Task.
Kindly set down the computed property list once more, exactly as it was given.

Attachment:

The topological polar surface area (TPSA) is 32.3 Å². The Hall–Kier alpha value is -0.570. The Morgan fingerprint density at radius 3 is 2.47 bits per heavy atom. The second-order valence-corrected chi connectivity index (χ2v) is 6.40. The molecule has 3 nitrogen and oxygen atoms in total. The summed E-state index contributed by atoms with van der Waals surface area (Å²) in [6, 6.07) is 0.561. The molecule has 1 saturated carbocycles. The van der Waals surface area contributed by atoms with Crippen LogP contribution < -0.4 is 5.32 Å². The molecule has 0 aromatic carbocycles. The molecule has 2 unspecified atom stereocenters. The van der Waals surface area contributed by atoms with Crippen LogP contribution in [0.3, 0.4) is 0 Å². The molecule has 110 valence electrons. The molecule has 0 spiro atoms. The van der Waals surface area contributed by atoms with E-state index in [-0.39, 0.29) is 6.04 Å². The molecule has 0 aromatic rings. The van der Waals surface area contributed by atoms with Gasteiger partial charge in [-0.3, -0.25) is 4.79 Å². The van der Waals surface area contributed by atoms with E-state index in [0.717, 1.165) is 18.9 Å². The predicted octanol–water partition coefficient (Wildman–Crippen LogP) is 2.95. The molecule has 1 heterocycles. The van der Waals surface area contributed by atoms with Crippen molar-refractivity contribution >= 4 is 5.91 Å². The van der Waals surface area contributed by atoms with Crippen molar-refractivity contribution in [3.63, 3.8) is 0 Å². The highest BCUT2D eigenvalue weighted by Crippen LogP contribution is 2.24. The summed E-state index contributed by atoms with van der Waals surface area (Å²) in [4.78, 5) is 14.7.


The topological polar surface area (TPSA) is 32.3 Å². The Hall–Kier alpha value is -0.570. The Morgan fingerprint density at radius 3 is 2.47 bits per heavy atom. The second-order valence-corrected chi connectivity index (χ2v) is 6.40. The molecule has 3 nitrogen and oxygen atoms in total. The summed E-state index contributed by atoms with van der Waals surface area (Å²) in [6, 6.07) is 0.561. The molecule has 1 saturated carbocycles. The van der Waals surface area contributed by atoms with Crippen LogP contribution < -0.4 is 5.32 Å². The molecule has 0 aromatic carbocycles. The molecule has 2 unspecified atom stereocenters. The van der Waals surface area contributed by atoms with Crippen LogP contribution in [0.3, 0.4) is 0 Å². The molecule has 110 valence electrons. The molecule has 0 spiro atoms. The van der Waals surface area contributed by atoms with E-state index in [-0.39, 0.29) is 6.04 Å². The molecule has 0 aromatic rings. The van der Waals surface area contributed by atoms with Gasteiger partial charge in [-0.3, -0.25) is 4.79 Å². The van der Waals surface area contributed by atoms with E-state index in [0.717, 1.165) is 18.9 Å². The predicted octanol–water partition coefficient (Wildman–Crippen LogP) is 2.95. The molecule has 1 heterocycles. The van der Waals surface area contributed by atoms with Crippen molar-refractivity contribution >= 4 is 5.91 Å². The van der Waals surface area contributed by atoms with Crippen molar-refractivity contribution in [3.63, 3.8) is 0 Å². The highest BCUT2D eigenvalue weighted by Crippen LogP contribution is 2.24. The summed E-state index contributed by atoms with van der Waals surface area (Å²) in [4.78, 5) is 14.7.